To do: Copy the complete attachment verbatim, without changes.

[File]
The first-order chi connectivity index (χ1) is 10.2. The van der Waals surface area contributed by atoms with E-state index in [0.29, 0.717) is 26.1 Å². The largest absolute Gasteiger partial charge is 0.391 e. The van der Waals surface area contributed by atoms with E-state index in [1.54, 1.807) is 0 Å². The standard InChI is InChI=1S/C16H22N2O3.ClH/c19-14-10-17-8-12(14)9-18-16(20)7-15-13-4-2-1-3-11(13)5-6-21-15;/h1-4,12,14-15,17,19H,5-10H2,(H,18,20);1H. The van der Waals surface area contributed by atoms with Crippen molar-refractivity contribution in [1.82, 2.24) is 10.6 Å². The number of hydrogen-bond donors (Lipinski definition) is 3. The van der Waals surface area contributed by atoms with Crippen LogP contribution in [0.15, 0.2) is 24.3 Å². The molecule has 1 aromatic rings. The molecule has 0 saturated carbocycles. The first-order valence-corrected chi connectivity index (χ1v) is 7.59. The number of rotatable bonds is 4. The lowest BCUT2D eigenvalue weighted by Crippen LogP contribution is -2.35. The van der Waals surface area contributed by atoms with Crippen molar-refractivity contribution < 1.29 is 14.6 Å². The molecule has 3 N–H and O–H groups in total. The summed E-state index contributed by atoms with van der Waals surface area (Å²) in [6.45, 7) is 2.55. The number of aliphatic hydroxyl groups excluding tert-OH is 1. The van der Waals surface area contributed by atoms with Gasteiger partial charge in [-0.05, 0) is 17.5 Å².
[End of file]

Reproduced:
The first-order chi connectivity index (χ1) is 10.2. The van der Waals surface area contributed by atoms with E-state index in [0.29, 0.717) is 26.1 Å². The largest absolute Gasteiger partial charge is 0.391 e. The van der Waals surface area contributed by atoms with E-state index in [1.54, 1.807) is 0 Å². The standard InChI is InChI=1S/C16H22N2O3.ClH/c19-14-10-17-8-12(14)9-18-16(20)7-15-13-4-2-1-3-11(13)5-6-21-15;/h1-4,12,14-15,17,19H,5-10H2,(H,18,20);1H. The van der Waals surface area contributed by atoms with Crippen molar-refractivity contribution in [1.82, 2.24) is 10.6 Å². The number of hydrogen-bond donors (Lipinski definition) is 3. The van der Waals surface area contributed by atoms with Crippen LogP contribution in [0.15, 0.2) is 24.3 Å². The molecule has 1 aromatic rings. The molecule has 0 saturated carbocycles. The first-order valence-corrected chi connectivity index (χ1v) is 7.59. The number of rotatable bonds is 4. The lowest BCUT2D eigenvalue weighted by Crippen LogP contribution is -2.35. The van der Waals surface area contributed by atoms with Crippen molar-refractivity contribution < 1.29 is 14.6 Å². The molecule has 3 N–H and O–H groups in total. The summed E-state index contributed by atoms with van der Waals surface area (Å²) in [6.45, 7) is 2.55. The number of aliphatic hydroxyl groups excluding tert-OH is 1. The van der Waals surface area contributed by atoms with Gasteiger partial charge in [-0.05, 0) is 17.5 Å².